Additional Sidelights on Belfast History


One of the disputed points about the entrance of William III to the town of Belfast on Saturday, 14th June, 1690, is by which Gate did he enter? Benn says :--

"The belief always has been that the entrance was made by the North Gate, at the top of what was then known as North Street, close to the present John Street. It was called by distinction the North Gate, and is twice mentioned... as the point at which or near which the King was met and received by the town officials and the episcopal clergy, but it is also twice mentioned... that he crossed the Strand, the entrance into the town from which direction would have been the Strand Gate at Mary Street, a street not now existing. It is beyond the writer's power to reconcile these two apparent contradictions. It is hardly possible to conceive that both gates could have been called indifferently by the same title."

History of Belfast, p.. 181

The North Gate, as mentioned by Benn at the top of North Street and John Street, was erected by Colonel Arthur Chichester, afterwards 1st Earl of Donegall, in 1642, as appears in the Corporate Records :--

"24 die Junii 1642.

"It is agreed that for the finishinge of the Rampier about the Towne all such as have not paid their former rates shall presently pay them or bee distrayned for them. And that for a further addition to that worke The Lord Chichester Officer in his Lorps behalfe is content to make the Drawe Bridge and pallisadoes and the Towne is content to give a thousand dayes worke with a man. And it is desired that in a further addition to soe necessary a worke that Collonell Chichester will take Order that each Companye of his Regimt may worke three score dayes to the said worke. And that hee will appointe their sevrall officers to see them p'forme itt."

According to Isaac Ward, this new erection "was called the North Gate and was not many years in existence." That opinion is confirmed by a coloured plan of Belfast in the British Museum, K. 51.39, drawn about 1680, which shows a gate at the top of North Street, but no indication of a gate at the Strand. Phillips' Map of 1685, on the other hand, omits any indication of a gate in North Street but shows an elaborate structure in the form of a gate near the Strand.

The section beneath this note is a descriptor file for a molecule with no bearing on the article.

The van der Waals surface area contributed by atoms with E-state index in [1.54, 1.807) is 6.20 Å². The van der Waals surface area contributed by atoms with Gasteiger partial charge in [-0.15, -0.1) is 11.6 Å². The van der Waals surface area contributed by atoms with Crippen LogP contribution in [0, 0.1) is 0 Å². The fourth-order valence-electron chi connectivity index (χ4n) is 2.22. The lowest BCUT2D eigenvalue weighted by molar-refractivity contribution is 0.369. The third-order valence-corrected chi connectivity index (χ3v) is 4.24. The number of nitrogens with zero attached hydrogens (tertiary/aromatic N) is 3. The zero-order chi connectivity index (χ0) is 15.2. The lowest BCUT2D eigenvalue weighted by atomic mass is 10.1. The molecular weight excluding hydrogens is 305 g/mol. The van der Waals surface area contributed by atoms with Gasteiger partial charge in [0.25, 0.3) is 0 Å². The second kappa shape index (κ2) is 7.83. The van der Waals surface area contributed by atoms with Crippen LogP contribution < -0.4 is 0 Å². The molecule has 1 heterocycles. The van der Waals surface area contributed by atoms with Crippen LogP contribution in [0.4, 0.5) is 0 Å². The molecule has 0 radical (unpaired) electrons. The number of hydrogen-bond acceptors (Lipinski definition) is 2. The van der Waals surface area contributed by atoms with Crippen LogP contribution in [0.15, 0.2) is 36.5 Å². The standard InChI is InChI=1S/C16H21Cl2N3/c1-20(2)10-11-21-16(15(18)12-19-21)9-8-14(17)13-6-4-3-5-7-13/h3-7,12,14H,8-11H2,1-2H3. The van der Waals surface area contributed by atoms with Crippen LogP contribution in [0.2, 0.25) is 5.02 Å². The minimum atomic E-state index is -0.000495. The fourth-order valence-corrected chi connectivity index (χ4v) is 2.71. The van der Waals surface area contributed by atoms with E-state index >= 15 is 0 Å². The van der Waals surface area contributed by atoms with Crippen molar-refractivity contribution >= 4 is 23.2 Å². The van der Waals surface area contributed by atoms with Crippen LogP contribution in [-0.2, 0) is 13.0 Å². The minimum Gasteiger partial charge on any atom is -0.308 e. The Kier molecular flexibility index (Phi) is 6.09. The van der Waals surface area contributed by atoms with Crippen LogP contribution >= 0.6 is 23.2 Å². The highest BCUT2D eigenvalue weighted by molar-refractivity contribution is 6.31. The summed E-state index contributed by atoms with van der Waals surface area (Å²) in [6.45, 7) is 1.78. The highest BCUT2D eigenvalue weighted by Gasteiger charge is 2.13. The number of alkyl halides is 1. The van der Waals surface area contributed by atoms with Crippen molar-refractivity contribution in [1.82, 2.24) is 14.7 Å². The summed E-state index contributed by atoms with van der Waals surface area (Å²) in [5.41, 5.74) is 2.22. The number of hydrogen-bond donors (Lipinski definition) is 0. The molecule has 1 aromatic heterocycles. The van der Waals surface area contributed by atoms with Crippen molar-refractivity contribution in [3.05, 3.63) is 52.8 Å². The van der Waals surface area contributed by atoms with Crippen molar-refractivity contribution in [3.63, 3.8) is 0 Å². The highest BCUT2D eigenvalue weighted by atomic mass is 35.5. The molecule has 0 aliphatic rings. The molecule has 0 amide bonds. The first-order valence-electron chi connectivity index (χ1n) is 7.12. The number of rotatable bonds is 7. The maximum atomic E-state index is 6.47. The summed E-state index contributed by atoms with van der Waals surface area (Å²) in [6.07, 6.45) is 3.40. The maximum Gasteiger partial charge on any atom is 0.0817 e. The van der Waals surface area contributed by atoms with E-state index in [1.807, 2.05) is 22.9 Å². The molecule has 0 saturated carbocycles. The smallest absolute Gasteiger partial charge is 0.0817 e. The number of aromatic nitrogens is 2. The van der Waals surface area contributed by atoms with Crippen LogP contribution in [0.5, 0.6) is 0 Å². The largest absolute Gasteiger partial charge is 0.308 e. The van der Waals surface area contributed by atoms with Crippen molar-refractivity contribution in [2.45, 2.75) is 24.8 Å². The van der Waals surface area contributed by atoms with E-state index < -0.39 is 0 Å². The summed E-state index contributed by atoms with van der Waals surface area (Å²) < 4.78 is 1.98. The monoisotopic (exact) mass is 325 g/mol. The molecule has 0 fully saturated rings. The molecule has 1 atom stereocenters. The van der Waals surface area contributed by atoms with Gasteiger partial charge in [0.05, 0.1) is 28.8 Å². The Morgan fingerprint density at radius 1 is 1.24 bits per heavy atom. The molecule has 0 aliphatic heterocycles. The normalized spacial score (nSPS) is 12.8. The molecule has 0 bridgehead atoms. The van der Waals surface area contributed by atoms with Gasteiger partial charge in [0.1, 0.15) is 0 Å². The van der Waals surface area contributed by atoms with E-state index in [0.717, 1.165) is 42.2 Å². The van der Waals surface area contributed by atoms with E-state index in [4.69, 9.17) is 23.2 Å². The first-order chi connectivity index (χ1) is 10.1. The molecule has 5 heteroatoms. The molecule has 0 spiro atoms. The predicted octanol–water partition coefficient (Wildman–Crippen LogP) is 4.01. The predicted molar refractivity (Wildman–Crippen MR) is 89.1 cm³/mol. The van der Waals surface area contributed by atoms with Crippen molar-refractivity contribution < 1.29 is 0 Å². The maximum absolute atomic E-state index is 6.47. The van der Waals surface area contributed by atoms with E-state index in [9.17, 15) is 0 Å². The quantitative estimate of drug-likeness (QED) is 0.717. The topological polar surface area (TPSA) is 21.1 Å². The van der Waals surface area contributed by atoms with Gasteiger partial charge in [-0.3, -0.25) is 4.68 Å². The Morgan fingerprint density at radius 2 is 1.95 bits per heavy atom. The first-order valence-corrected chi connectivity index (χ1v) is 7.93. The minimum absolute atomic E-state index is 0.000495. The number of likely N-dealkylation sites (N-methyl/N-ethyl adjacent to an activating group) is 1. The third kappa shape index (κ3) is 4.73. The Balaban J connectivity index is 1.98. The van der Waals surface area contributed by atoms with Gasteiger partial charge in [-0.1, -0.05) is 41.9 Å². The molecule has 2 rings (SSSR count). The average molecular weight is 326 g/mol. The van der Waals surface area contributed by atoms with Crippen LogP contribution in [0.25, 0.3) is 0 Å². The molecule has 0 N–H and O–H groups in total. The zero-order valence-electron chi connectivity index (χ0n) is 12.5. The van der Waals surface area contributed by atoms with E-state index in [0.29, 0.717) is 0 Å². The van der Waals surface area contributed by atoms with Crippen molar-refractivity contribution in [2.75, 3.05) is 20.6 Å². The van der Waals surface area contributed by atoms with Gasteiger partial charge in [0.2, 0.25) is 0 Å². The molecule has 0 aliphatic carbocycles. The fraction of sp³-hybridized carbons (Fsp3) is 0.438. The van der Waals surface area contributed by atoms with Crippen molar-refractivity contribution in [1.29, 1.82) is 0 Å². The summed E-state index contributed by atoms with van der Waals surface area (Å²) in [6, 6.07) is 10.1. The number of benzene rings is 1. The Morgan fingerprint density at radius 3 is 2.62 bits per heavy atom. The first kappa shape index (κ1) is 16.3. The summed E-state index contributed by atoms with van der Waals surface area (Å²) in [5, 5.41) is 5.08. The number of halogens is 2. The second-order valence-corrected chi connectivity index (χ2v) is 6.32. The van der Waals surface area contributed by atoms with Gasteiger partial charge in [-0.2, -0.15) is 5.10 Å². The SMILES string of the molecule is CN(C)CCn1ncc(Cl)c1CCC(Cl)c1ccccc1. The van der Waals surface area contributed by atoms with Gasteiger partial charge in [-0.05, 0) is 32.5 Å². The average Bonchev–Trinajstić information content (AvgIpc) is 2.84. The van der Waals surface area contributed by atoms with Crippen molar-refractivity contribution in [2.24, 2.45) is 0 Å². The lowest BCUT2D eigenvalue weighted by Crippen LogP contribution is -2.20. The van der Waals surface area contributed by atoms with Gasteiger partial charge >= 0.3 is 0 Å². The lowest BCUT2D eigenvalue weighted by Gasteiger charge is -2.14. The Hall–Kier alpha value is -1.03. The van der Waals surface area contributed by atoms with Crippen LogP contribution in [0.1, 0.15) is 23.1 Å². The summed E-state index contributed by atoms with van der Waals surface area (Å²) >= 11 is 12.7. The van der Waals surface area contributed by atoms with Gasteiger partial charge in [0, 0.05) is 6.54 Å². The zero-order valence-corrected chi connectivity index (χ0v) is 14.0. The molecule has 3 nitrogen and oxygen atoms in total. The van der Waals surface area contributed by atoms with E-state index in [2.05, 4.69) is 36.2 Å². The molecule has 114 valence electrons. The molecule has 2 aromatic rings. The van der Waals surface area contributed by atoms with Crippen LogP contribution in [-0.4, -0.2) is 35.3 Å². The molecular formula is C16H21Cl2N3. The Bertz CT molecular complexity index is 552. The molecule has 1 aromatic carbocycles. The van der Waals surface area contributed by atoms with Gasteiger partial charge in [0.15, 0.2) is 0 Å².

From Philllps' Map, 1685.

In the foreground of the above map are the Fore Plantation, towards the east, and the Back Plantation, towards the west. The Strand Gate is at the north end of Mary Street alias Cow Lane, which leads southwards to Broad Street alias Waring Street. The tidal waters ebbed and flowed over the Strand which formed the east boundary of the town.

It was across that Strand that William III drove with Schomberg from White house, according to a broadsheet printed and published in London only a few days after the King reached Hillsborro. In An Exact Account of His Majesty's Progress from his First Landing in Ireland till his Arrival at Hillsborough (London 1690) the writer says :--

"The General met the King at Four of the Clock, who was pleased to alight, and go into his Coach, attended only with one Troop of Horse, and a few Gentlemen, and immediately drove over the Strand hither."

A similar description is given in a pamphlet of 28 pages in double columns, written by Samuel Mullenaux, M.D., entitled A Journal of the Three Months Royal Campaign etc. --

"At the White-house, half-way betwixt Carrickfergus and Belfast, His Majesty was met by the Duke of Schonbergh in his Coach and Six Horses; the King was pleased to alight, and go into the Duke's Coach, attended only with one Troop of Horse and a few Gentlemen, and immediately drove over the Strand to Belfast."

The similarity of the language and the subject-matter in An Exact Account and Mullenaux's Journal indicates that the two were written by the same person and that An Exact Account was the first instalment, published anonymously, as underneath.

A Journal...

G. W. Story, in An Impartial History of the Affairs of Ireland, London 1691, gives the following account :--

"on the 14th, being Saturday, he landed at Carrickfergus about 4 a'clock in the Afternoon. His Majesty went through part of the Town and viewed it; and notice being given immediately to the General... his Grace went in his Coach, with all speed, to wait on the King; Maj. Gen. Kirk and several Officers that were there expecting the King's landing, attended the Duke; his Majesty was met. by them near the White-House, and received them all very kindly, coming in the Duke's Coach to Belfast.. "

The following account appears in the Corporate Records, under the heading Juratio Superiorum :--

"in wch yeare ye fourteenth day of June one thousand six hundred and ninety his most gracious and Puissant Majtie Kinge William Landed at Carrickfargus & that same day his Majtie and Duke Sconberge in a Coach came to Bellfast... was received at ye entrance of the Towne by the Soveraigne Burgesses and Inhabitants of the Corporacon and that part of the Armey then in their best formallitys with acclamacions of great joy and rejoyceing and was conducted to ye Castle where he graciously received the Soveraigne & Burgesses where ye Soveraigne upon his Knee humbly presented the Rod of authority wch his Majtie received bidding him rise and gave it back againe and ye Soveraigne againe kneeling presented an addresse of the Soveraigne Burgesses and Comonality wch was read before his Majtie and after received it and the Kinge put it in his Pockett and then the Soveraigne and Burgesses had the honor of Kissing his Majties hand."